While you are thinking about booting your computer, both the terms CSM and UEFI are widespread. But there are huge differences between these two. So to say, they are entirely the opposite roads to take while booting.
So, in the case of CSM vs UEFI, CSM is an interface mode in the BIOS boot option that you can find in earlier Windows. On the other hand, UEFI is a modern solution used in all the updated PCs. It’s more like a modern BIOS version, ensuring more security and convenience.
We have to dive deeper to let you know more about these two. So before you get confused, let’s have it all together!
CSM Vs UEFI – All The Distinctions And Details
Before we get into it, we need to know what these terms mean individually. So, now we will share an idea about that.
What Is CSM?
The complete form of CSM is the Compatibility Support Module. In your PC’s boot mode, you will see the CSM if you have an older motherboard. While your PC is on the upgraded UEFI system, you can switch to the legacy BIOS using CSM.
So basically, the CSM creates an environment in your PC that lets you boot the PC despite being on the UEFI firmware.
What is UEFI?
UEFI is the Unified Extensible Firmware Interface. Instead of BIOS, modern computers are using this interface. UEFI offers fast booting alongside user convenience. If you know the difference between BIOS Vs UEFI, you can understand it better.
A core relationship between CSM and UEFI helps you to still legacy boot the PC while you have UEFI firmware installed. The CSM support lets the PC get into legacy mode to boot the PC still.
CSM Vs UEFI – The Core Differences
|Firmware Speed||32-bit speed||64-bit speed|
|Disk Partition Type||MBR||GPT|
|TPM Compatibility||Not supported||Supports TPM|
|Disk Bootable Support||up to 2 TB||up to 9 ZB|
|Work Mode||Character User Interface system||Graphical User Interface system|
|Security||Less secured||More secured|
|Booting Process||Simple||More detailed and secured|
|Programming Language||Complex and requires more programming||C language, requires less programming to function|
We will look further into the differences between these two offers to know all about them. Let’s dive in!
Disk Partition Type:
One of the main differences that you will find between CSM and UEFI is the disk partition type. UEFI mode has the GPT disk partition, whereas CSM uses MBR.
Using the MBR, the CSM support allows the creation of a legacy environment in your computer; therefore, the UEFI boot can happen. Besides, as the UEFI can run up to 8 ZB size disks., you get a massive advancement in system loading without a hassle.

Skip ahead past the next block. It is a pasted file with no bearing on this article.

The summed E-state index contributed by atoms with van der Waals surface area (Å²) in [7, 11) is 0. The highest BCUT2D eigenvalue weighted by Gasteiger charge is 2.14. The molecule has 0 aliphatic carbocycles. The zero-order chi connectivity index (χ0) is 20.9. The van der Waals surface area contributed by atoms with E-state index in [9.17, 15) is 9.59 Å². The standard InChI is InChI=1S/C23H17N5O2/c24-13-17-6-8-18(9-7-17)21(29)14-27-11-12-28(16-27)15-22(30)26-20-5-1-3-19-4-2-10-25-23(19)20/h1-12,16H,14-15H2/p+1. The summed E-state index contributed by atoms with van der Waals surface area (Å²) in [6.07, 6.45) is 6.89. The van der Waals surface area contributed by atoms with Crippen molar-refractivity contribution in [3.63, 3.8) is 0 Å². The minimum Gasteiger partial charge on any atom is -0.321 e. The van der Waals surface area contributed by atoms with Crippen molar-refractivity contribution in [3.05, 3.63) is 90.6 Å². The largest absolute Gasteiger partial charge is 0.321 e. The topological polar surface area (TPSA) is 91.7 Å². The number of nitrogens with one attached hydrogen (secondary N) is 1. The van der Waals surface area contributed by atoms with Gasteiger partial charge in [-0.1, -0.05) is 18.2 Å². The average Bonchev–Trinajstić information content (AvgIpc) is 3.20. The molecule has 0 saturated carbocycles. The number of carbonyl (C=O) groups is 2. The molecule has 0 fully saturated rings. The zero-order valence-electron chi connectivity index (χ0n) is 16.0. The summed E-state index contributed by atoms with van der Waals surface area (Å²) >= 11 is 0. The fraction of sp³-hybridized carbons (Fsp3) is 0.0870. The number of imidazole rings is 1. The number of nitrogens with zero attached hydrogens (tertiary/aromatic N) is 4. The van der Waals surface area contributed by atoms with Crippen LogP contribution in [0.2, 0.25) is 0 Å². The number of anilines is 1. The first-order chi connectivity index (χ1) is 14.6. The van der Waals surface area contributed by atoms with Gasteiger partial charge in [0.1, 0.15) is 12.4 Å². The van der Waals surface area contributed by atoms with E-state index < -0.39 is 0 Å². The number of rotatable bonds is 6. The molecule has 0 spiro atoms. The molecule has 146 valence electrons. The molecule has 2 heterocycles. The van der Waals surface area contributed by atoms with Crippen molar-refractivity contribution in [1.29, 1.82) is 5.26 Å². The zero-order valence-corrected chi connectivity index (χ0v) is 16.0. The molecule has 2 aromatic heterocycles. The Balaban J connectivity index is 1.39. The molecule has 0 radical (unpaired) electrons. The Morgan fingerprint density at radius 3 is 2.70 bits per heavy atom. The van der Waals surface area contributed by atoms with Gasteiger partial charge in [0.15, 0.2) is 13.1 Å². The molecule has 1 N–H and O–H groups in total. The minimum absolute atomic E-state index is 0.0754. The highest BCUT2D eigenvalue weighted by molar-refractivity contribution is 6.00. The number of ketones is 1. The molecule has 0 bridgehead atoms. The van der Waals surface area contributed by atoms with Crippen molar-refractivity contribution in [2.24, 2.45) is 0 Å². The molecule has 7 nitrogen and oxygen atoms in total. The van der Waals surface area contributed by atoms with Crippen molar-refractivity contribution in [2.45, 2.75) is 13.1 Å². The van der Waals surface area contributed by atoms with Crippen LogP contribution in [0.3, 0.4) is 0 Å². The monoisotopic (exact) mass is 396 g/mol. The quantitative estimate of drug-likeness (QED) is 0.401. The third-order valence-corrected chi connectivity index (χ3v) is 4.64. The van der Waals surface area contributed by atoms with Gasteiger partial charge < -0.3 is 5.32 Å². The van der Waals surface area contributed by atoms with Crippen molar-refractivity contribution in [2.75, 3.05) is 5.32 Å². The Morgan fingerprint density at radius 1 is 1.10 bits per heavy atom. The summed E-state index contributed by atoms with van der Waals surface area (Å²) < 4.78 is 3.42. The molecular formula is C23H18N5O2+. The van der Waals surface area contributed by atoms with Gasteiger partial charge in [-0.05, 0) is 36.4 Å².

TPM is incompatible with legacy and CSM modes, but UEFI supports it. With the TPM, the UEFI increases the secured boot of the system that CSM or your legacy BIOS setup fails to offer.
Disk Bootable Support
CSM offers up to 2 TB bootable support, far less than the UEFI, which offers up to 9 ZB disk management support. With the extra support, the booting is much faster and user convenient with UEFI boot mode.
The CSM works in the Character User Interface system, whereas UEFI works in the Graphical User Interface system. In this case, due to the system usage, the UEFI is much easier to use and operate, adding to the user convenience.
CSM is based on the conventional BIOS mode, it lacks certain of the updated UEFI mode’s security measures.
Nonetheless, UEFI provides all of the contemporary security capabilities, including disk encryption and secure boot options.
You might or might not wish to use secure boot, depending on your requirements. To combat rootkits and ransomware, adding an additional security check at the firmware level can be helpful.
Only when the operating system tries to install the incorrect driver or remove the firmware configuration does UEFI BIOS have problems and defects.
Again, UEFI blows our minds here. Despite being utterly secure with the booting, it offers a fast boot. On the other hand, the typical CSM legacy BIOS mode won’t give you a fast booting experience.
Hardware and OS Compatibility